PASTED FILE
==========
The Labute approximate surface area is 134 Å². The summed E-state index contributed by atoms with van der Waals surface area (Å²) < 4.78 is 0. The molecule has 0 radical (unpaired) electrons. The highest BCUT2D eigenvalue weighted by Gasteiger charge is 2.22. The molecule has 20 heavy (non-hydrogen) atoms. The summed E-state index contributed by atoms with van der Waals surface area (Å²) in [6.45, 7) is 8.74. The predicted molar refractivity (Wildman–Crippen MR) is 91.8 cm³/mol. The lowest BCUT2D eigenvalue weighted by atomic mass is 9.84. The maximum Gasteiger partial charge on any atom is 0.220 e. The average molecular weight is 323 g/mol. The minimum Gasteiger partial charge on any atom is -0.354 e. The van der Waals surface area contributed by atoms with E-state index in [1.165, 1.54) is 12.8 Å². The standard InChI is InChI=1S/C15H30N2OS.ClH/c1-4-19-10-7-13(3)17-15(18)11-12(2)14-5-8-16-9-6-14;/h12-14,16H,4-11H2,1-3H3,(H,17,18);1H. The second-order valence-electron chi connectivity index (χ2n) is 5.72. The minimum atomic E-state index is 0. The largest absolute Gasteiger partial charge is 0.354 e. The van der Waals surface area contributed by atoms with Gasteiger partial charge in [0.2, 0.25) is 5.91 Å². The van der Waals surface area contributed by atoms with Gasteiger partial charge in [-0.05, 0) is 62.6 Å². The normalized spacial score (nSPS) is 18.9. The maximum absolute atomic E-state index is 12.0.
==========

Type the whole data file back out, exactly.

The Labute approximate surface area is 134 Å². The summed E-state index contributed by atoms with van der Waals surface area (Å²) < 4.78 is 0. The molecule has 0 radical (unpaired) electrons. The highest BCUT2D eigenvalue weighted by Gasteiger charge is 2.22. The molecule has 20 heavy (non-hydrogen) atoms. The summed E-state index contributed by atoms with van der Waals surface area (Å²) in [6.45, 7) is 8.74. The predicted molar refractivity (Wildman–Crippen MR) is 91.8 cm³/mol. The lowest BCUT2D eigenvalue weighted by atomic mass is 9.84. The maximum Gasteiger partial charge on any atom is 0.220 e. The average molecular weight is 323 g/mol. The minimum Gasteiger partial charge on any atom is -0.354 e. The van der Waals surface area contributed by atoms with E-state index in [1.165, 1.54) is 12.8 Å². The standard InChI is InChI=1S/C15H30N2OS.ClH/c1-4-19-10-7-13(3)17-15(18)11-12(2)14-5-8-16-9-6-14;/h12-14,16H,4-11H2,1-3H3,(H,17,18);1H. The second-order valence-electron chi connectivity index (χ2n) is 5.72. The minimum atomic E-state index is 0. The largest absolute Gasteiger partial charge is 0.354 e. The van der Waals surface area contributed by atoms with Gasteiger partial charge in [0.2, 0.25) is 5.91 Å². The van der Waals surface area contributed by atoms with Gasteiger partial charge in [-0.05, 0) is 62.6 Å². The normalized spacial score (nSPS) is 18.9. The maximum absolute atomic E-state index is 12.0.